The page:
Sarah shares some finds from Edith’s Digitized image survey of the Bodleian Libraries’ many digitization projects and initiatives over the years.
We’ve been digitizing our collections for a long time. And that means we have a lot of things, in a lot of places. Part of the Policy & Planning Fellow’s task is to find them, count them, and make sure we’re looking after them. That includes making decisions to combat the obsolescence of the hardware they are stored on, the software they rely on (this includes the website that has been designed to display them), and the files themselves so they do not become victim to bit rot.
At Oxford, Edith has been hard at work searching, counting, emailing, navigating countless servers and tape managers, and writing up the image survey report. But while she has been hard at work, she has been sharing some of her best finds with the team and I thought it was time we share them with you.
Below are some interesting finds from Edith’s image survey work. Some of them a real gems:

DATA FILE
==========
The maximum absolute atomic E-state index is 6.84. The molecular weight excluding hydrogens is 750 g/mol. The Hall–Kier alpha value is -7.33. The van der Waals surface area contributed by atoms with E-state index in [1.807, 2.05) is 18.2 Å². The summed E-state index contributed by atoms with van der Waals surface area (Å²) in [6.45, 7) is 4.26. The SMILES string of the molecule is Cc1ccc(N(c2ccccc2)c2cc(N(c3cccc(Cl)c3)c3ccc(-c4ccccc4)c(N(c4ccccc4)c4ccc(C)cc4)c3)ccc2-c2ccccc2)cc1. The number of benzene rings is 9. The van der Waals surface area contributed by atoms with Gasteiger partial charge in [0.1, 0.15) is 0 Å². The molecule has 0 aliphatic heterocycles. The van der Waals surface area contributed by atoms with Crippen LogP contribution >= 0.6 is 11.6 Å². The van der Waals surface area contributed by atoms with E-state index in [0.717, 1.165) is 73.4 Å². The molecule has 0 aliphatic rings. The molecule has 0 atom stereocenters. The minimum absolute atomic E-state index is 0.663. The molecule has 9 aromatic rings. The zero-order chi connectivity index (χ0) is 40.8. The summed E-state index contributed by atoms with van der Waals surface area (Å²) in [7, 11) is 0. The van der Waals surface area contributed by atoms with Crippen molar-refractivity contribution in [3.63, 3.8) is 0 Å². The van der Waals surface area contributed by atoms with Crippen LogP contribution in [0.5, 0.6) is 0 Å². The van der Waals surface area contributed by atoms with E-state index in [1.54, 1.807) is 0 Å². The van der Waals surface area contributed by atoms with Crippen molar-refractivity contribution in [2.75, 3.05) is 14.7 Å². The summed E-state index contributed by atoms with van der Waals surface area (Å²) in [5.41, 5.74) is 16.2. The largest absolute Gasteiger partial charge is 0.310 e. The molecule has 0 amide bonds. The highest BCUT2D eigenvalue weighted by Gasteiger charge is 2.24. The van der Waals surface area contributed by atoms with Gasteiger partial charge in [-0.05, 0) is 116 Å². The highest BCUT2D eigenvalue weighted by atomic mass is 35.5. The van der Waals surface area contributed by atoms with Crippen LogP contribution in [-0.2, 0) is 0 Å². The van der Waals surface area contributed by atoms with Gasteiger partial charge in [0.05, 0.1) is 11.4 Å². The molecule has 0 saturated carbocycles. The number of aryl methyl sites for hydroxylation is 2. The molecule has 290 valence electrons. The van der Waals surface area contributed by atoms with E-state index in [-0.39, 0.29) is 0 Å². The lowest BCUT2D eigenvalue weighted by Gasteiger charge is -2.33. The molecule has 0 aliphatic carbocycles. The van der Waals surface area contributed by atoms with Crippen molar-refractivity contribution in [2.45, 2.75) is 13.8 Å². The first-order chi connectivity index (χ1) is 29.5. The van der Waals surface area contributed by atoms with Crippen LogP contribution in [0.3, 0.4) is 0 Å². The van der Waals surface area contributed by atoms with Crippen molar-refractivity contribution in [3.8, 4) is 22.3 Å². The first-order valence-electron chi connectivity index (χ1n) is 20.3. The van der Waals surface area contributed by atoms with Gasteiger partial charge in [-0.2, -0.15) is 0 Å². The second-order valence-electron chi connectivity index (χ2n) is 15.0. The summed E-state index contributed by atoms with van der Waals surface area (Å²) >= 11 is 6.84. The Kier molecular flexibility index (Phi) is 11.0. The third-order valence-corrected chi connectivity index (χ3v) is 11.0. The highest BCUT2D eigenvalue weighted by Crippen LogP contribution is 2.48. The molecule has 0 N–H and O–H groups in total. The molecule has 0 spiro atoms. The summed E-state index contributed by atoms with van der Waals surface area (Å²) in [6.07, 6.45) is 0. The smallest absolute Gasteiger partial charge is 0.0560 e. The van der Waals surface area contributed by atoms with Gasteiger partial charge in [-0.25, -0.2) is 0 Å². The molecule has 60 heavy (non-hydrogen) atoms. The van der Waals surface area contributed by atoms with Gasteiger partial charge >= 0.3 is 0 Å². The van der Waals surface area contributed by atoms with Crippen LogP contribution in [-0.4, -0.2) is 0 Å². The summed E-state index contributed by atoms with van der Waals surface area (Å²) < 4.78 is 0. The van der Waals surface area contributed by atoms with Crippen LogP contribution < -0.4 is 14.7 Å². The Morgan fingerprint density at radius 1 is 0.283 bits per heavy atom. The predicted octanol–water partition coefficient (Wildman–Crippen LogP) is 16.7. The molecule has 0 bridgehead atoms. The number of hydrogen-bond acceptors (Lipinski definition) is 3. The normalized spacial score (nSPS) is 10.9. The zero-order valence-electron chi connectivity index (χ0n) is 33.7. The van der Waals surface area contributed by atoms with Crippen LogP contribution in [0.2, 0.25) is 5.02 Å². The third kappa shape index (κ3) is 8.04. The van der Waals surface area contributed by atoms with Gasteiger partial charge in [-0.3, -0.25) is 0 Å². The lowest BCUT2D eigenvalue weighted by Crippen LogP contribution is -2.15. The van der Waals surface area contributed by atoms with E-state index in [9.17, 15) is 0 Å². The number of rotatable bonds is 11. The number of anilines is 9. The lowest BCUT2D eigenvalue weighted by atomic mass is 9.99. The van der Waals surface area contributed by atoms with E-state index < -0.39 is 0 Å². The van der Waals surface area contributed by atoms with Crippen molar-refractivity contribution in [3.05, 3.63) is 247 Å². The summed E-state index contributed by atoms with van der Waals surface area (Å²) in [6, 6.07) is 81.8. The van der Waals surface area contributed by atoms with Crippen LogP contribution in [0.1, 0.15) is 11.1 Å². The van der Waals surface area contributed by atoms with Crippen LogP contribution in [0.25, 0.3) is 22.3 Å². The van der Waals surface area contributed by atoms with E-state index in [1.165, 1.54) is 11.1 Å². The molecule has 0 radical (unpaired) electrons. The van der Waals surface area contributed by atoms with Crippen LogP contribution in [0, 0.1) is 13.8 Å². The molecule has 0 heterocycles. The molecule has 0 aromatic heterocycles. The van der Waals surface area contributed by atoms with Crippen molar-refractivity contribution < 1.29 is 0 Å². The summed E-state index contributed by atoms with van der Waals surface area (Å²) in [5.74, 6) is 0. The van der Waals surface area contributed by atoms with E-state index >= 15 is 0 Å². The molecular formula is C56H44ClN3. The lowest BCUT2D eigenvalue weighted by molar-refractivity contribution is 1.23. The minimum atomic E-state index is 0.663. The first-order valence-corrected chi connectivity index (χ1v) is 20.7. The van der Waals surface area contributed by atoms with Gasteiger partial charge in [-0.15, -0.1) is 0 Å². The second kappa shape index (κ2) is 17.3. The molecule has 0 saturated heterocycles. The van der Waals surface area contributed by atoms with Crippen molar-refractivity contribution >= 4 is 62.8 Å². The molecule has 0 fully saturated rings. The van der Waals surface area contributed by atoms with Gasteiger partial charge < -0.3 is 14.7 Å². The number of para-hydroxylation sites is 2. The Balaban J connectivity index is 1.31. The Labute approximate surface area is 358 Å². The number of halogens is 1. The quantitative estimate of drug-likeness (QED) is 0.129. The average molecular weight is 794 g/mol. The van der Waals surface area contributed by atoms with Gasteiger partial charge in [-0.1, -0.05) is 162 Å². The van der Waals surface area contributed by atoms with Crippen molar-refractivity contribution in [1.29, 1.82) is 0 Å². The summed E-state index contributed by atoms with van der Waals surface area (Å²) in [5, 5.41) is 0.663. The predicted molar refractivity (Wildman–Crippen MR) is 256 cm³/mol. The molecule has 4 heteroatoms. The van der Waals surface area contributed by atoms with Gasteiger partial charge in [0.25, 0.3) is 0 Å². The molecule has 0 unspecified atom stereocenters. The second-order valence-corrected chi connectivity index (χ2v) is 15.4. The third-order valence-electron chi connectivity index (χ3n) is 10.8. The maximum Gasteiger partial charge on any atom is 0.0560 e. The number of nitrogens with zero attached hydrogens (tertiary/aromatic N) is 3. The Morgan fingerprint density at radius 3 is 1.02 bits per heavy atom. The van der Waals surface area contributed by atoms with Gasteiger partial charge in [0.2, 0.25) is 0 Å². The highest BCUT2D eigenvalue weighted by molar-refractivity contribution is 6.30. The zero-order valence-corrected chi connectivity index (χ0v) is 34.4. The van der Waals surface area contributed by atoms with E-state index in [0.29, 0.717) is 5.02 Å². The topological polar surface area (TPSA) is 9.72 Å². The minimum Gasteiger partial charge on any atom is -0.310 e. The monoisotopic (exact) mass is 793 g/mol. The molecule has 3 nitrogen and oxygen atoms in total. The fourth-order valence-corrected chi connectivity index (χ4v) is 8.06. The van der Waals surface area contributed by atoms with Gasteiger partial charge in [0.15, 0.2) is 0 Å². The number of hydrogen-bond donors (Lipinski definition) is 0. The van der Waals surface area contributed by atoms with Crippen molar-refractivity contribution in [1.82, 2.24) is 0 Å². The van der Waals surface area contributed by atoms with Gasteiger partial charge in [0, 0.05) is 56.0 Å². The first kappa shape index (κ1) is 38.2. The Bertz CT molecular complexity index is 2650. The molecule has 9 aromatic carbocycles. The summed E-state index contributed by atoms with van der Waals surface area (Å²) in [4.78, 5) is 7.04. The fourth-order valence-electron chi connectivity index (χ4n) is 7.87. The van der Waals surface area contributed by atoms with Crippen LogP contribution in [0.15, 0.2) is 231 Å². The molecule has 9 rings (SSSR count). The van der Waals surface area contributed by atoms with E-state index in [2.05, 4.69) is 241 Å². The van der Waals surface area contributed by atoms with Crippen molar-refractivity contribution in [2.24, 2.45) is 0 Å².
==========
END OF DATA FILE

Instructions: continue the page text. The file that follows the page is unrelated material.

What? a large and apparently hungry dragon from Oracula, folio 021v (Shelfmark: Barocci 170) Found? On the ODL (Oxford Digital Library) site here.
What? Toby the Sapient Pig. Found? On the Bodleian Treasures website. Currently on display in the Treasures gallery at the Weston library and open to the public. The digital version is available 24/7.
What? A very popular and beautiful early manuscript: an illustrated guide to Oxford University and its colleges, prepared for Queen Elizabeth I in 1566. This page is of the Bodleian Libraries’ Divinity School. Found? On the ODL (Oxford Digital Library) site here.
What? Corbyn in the early years (POSTER 1987-23). Found? Part of the CPA Poster Collection here.
What? And this brilliant general election poster (POSTER 1963-04). Found? Part of the CPA Poster Collection here.
What? Cosmographia, 1482, a map of the known World (Auct. P 1.4). Found? In Medieval and Renaissance Manuscripts here.
What? Gospels, folio 28v (Auct. D. 2.16). Found? Medieval and Renaissance Manuscripts here.
There are just a few of the wonderful and weird finds in our rich and diverse collections. One thing is certain, digitized collections provide hours of discovery to anyone with a computer and Internet access. It is one of the most exciting things about digitization–access to almost anyone, anywhere.
Of course providing access means preserving the digital images. Knowing what we have and where we have it, is one step to ensuring that they will be preserved for future access and discovery of the beautiful, the weird, and the wonderful.